All departments and employees across the enterprise are mandated to adhere to the standards. This would be all very laudable, were it not entirely insane!
A Black Economy Is Born
These are the mandates that bring the practices of Data Governance, Data Standards and Data Quality into disrepute. Worse still, they quite often bring an enterprise to its knees.
The reason is that data definitions derived in this way have nothing to do with the needs of the enterprise. They are completely bogus, a fiction.
Because employees are mandated with updating systems with this data, they have to do so. However, because they are measured against Key Performance Indicators (KPIs), they are forced to set up and maintain completely different systems and sets of data in order to be able to do their day-to-day work and meet their KPIs.
This is why a data black economy is born in so many enterprises. The data establishment in these enterprises berates and tries to eradicate it, spouting terms like ‘governance’, ‘standards’, ‘best practice’, etc. The irony is that it’s the data black economy that keeps such enterprises alive. Were they to implement the completely misconceived data structures of the data establishment, the enterprise would most times collapse.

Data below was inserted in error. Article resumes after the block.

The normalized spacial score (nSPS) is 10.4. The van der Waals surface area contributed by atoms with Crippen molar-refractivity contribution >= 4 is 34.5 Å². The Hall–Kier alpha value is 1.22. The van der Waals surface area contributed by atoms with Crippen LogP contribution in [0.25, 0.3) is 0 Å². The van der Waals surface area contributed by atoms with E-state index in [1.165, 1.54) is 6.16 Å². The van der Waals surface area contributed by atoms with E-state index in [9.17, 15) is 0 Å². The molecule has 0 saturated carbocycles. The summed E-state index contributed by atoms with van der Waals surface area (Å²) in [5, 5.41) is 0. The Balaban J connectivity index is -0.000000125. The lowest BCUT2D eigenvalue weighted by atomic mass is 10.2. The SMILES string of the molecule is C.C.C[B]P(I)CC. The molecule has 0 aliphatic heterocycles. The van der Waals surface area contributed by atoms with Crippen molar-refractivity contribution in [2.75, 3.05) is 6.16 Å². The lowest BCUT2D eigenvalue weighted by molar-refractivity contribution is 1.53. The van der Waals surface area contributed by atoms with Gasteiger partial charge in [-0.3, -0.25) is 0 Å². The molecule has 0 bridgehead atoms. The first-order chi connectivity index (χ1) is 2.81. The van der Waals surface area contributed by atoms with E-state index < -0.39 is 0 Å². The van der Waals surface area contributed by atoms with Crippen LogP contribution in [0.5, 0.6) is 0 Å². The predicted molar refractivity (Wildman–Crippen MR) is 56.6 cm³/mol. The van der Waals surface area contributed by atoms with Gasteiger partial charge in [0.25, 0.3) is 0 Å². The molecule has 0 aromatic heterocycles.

The Birds And The Bees
If you are a squeamish data professional, you’re going to want to run away now or maybe close your eyes, put your fingers in your ears and hum ‘nah nah, nah, nah, nah’.
Alternatively, you could open your eyes to read something that could take your work and the fortunes of your enterprise to a whole new level.
The truth that you have been avoiding all these years is only shocking in that it is so powerfully simple – all data comes from business functions!
When I use the term business functions, I’m referring to the core activities of the enterprise, not to organisational units, which are often incorrectly referred to as ‘functions’.
All data in every enterprise is created, used and transformed by the business functions of that enterprise.
All of the elements of data—entities, attributes and relationships—are also defined by the business functions.
How Does That Work?
Functions That Create Data
Business functions that create data can tell you quite a lot about data entities and relationships; those that use and transform data can tell you even more.